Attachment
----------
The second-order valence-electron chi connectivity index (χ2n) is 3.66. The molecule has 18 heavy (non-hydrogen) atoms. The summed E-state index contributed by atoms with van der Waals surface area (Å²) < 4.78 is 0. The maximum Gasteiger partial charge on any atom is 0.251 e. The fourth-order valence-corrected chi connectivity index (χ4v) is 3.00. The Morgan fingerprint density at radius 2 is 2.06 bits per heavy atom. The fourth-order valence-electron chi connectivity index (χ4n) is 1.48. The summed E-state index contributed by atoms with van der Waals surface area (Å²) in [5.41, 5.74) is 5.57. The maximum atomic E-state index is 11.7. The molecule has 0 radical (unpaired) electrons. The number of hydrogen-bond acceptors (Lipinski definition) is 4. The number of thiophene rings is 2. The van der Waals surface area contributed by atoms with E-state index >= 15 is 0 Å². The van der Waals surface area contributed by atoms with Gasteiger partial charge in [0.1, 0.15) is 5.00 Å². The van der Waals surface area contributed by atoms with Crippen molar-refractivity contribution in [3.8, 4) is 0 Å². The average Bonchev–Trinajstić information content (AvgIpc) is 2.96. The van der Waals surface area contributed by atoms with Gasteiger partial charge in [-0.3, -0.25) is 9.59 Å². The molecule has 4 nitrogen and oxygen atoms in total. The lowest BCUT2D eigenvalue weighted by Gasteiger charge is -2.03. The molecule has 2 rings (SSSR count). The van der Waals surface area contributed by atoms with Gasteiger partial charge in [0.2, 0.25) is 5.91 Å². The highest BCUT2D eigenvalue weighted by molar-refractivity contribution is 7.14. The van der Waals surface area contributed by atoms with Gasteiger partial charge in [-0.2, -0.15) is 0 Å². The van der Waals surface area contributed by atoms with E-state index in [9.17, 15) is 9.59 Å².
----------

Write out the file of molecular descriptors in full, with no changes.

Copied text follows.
The second-order valence-electron chi connectivity index (χ2n) is 3.66. The molecule has 18 heavy (non-hydrogen) atoms. The summed E-state index contributed by atoms with van der Waals surface area (Å²) < 4.78 is 0. The maximum Gasteiger partial charge on any atom is 0.251 e. The fourth-order valence-corrected chi connectivity index (χ4v) is 3.00. The Morgan fingerprint density at radius 2 is 2.06 bits per heavy atom. The fourth-order valence-electron chi connectivity index (χ4n) is 1.48. The summed E-state index contributed by atoms with van der Waals surface area (Å²) in [5.41, 5.74) is 5.57. The maximum atomic E-state index is 11.7. The molecule has 0 radical (unpaired) electrons. The number of hydrogen-bond acceptors (Lipinski definition) is 4. The number of thiophene rings is 2. The van der Waals surface area contributed by atoms with E-state index >= 15 is 0 Å². The van der Waals surface area contributed by atoms with Gasteiger partial charge in [0.1, 0.15) is 5.00 Å². The van der Waals surface area contributed by atoms with Crippen molar-refractivity contribution in [3.8, 4) is 0 Å². The average Bonchev–Trinajstić information content (AvgIpc) is 2.96. The van der Waals surface area contributed by atoms with Gasteiger partial charge in [-0.3, -0.25) is 9.59 Å². The molecule has 4 nitrogen and oxygen atoms in total. The lowest BCUT2D eigenvalue weighted by Gasteiger charge is -2.03. The molecule has 2 rings (SSSR count). The van der Waals surface area contributed by atoms with Gasteiger partial charge in [0.2, 0.25) is 5.91 Å². The highest BCUT2D eigenvalue weighted by molar-refractivity contribution is 7.14. The van der Waals surface area contributed by atoms with Gasteiger partial charge in [-0.2, -0.15) is 0 Å². The van der Waals surface area contributed by atoms with E-state index in [9.17, 15) is 9.59 Å².